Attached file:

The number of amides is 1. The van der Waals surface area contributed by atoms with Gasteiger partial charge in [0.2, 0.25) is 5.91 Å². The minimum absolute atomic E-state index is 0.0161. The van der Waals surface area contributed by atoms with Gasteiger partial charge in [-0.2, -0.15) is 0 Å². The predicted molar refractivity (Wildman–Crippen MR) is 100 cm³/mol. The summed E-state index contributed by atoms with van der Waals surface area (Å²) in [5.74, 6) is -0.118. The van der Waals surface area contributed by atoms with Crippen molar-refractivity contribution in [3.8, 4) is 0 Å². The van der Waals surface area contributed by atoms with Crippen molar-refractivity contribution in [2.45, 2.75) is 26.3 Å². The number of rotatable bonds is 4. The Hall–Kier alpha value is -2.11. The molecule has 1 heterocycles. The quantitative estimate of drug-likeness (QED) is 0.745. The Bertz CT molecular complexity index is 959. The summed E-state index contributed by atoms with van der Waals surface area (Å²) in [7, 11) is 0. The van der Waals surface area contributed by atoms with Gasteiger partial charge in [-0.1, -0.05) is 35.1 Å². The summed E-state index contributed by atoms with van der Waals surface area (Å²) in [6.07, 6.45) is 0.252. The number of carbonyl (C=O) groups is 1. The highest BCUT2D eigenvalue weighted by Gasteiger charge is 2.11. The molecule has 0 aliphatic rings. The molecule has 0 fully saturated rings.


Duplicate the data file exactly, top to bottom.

The number of amides is 1. The van der Waals surface area contributed by atoms with Gasteiger partial charge in [0.2, 0.25) is 5.91 Å². The minimum absolute atomic E-state index is 0.0161. The van der Waals surface area contributed by atoms with Gasteiger partial charge in [-0.2, -0.15) is 0 Å². The predicted molar refractivity (Wildman–Crippen MR) is 100 cm³/mol. The summed E-state index contributed by atoms with van der Waals surface area (Å²) in [5.74, 6) is -0.118. The van der Waals surface area contributed by atoms with Crippen molar-refractivity contribution in [3.8, 4) is 0 Å². The van der Waals surface area contributed by atoms with Crippen molar-refractivity contribution in [2.45, 2.75) is 26.3 Å². The number of rotatable bonds is 4. The Hall–Kier alpha value is -2.11. The molecule has 1 heterocycles. The quantitative estimate of drug-likeness (QED) is 0.745. The Bertz CT molecular complexity index is 959. The summed E-state index contributed by atoms with van der Waals surface area (Å²) in [7, 11) is 0. The van der Waals surface area contributed by atoms with Gasteiger partial charge in [-0.1, -0.05) is 35.1 Å². The summed E-state index contributed by atoms with van der Waals surface area (Å²) in [6.07, 6.45) is 0.252. The number of carbonyl (C=O) groups is 1. The highest BCUT2D eigenvalue weighted by Gasteiger charge is 2.11. The molecule has 0 aliphatic rings. The molecule has 0 fully saturated rings.